Sunday, October 13, 2013

Idle Thoughts -- Aristotle on Virtue

Explain Aristotle's  theory of virtue in detail using at least three examples. Two have to be men! 

Aristotle believed that virtue wasn't simply a set of rules like physics or mathematics.  It was much more complex. He felt it was a social skill. In other words, what was virtuous depended upon the social situation, at least to some extent.

For example, mathematics  is usually based on what's called an algorithm. That is to say, a set of instructions. If you follow the instructions carefully you will always get the right answer. It will always be the same answer.  

This is not true of ethics. What is right with a certain group of people or in a certain set of circumstances, may not be ethical with a different set of people in a different set of circumstances. The rules aren't rigid and unchanging, they are flexible, and a person must be thoughtful and sensitive in order to do the right thing.

So, while Aristotle thought we should study what we would call science with strict rules and careful testing, he thought of ethics in a very different way.  The purpose of these scientific type studies was to find out facts by testing reality.  The purpose of ethics, however, was human welfare.

Facts aren't changed by human emotion. Human emotion may change what we feel about a fact, but it doesn't change the fact. But what is right or good in an emotional, social situation changes very much depending on how you and the people around you are feeling.

So the first thing Aristotle thought we had to do was to decide exactly what it meant to say a thing was good.  This was made harder by the fact that he felt that different kinds of goodness where of greater or lesser importance. He felt we had to find out what was the greatest good for ourselves and our fellow human beings and then make that our goal.

He believed that once we found this greatest good, living to attain it would be so good in and of itself that we would just naturally always strive to accomplish that end.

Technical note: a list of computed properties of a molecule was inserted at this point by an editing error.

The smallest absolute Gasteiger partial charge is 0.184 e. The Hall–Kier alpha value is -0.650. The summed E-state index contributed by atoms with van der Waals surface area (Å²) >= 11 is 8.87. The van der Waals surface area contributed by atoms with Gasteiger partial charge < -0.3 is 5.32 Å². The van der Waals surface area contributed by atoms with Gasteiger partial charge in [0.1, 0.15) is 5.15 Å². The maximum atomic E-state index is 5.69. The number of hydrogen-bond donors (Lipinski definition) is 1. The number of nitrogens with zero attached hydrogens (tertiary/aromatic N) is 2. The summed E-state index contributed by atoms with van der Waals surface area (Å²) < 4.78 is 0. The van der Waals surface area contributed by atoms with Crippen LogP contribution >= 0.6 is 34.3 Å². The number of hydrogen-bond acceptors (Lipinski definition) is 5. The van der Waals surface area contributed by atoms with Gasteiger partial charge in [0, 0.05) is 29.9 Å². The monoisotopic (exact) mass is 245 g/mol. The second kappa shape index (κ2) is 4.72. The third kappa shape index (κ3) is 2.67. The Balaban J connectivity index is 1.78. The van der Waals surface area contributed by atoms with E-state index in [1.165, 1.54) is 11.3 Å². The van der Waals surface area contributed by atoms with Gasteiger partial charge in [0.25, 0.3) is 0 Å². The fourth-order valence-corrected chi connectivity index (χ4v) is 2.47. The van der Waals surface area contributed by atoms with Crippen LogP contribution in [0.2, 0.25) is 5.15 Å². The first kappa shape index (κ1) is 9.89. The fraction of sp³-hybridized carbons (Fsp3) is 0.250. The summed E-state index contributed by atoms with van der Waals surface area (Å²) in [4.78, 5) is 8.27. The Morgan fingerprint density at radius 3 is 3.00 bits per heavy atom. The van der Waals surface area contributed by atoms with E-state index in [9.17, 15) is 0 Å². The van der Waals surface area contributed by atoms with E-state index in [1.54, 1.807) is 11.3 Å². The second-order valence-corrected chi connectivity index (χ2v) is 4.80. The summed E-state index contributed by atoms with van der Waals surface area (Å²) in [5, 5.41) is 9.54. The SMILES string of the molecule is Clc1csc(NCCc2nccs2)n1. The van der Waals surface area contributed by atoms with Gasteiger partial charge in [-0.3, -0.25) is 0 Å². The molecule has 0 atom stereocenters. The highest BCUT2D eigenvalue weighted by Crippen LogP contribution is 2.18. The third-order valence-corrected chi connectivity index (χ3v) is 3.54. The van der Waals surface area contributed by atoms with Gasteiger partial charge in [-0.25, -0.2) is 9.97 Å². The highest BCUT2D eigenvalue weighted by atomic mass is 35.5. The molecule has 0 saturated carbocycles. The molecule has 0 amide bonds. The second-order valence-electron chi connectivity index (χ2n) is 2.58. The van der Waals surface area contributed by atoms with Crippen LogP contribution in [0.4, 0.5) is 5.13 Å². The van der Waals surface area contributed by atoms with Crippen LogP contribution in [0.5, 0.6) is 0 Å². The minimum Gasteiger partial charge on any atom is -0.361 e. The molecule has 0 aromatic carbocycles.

He believed that every freeborn man had the ability to learn these things. First, as a child, he must be trained and brought up correctly. Then, when he is old enough to use his own reason, he will begin his search to determine what is virtuous.

A great deal of what he calls virtue is doing the right thing at the right time. So, there may be a time when you shouldn't be angry even if you are. But there may also be times when your anger is just and right,  It may even be right to be extremely angry, if the circumstances are right.

Just like in the Golden Mean, Aristotle believes that there's a place for just about everything, but it should always be held in the correct balance.  His ethics, just like his Golden Mean, isn't about any one particular behavior, it's about striking the right balance at any moment in time.

He goes on to say that the three very best types of life that most people believe should be lived can be seen in three different types of men.  One is dedicated to pleasure. Another is dedicated to politics. While the third is dedicated to knowledge.

He looks at the first type of man and says there's nothing wrong with enjoying pleasure.  In fact, he says it wouldn't be a balanced life if we didn't have a good deal of pleasure in it.  Still, he points out that if pleasure is the purpose of our life than we are being very vulgar.  Pleasure is a good part of your life, but it is very wrong to make it the purpose and point of your life.  That would be out of balance.

He concludes that the man who lives for pleasure is not a virtuous man.

The second type of man is the political man. Aristotle says that this is indeed a good life to live.  A political man who is successful will need to show justice, courage, and what Aristotle refers to as a greatness of soul.  These are very virtuous indeed.  Nevertheless, he says that this is only the second best type of life.

This is because the politician must do things which he finds unpleasant. For example, because he loves justice he must punish the guilty.  But administering justice should make him unhappy because it requires him to inflict injury upon his fellow citizens.  This means that no matter how well the politician does his job, there will always be elements of his life which leave him not completely happy.

Finally, Aristotle looks at what he regards as the best possible life, that of a philosopher.  Aristotle believes that the only perfect happiness is the happiness of contemplation and thought. The fact that the politician will not have time to devote himself to these ends is one of the main reasons that his life is only second best.

Only the pure philosopher has time to devote himself to the complete happiness of contemplation and thinking. Therefore the very best man, the most virtuous and ethical man, is the philosopher.

 My only problem with this is that Aristotle is describing the perfect life for Aristotle.  He seems unable to realize that not everyone finds the same pleasure in contemplation as he does.  His attitude is that there is only one type of life which is perfect for all men. And, unsurprising to us, the perfect life to live is the life that he has chosen to live.

I suspect the politician would say the same thing about living a life of politics, and that the man seeking only pleasure would say that all men should be like him!


No comments:

Post a Comment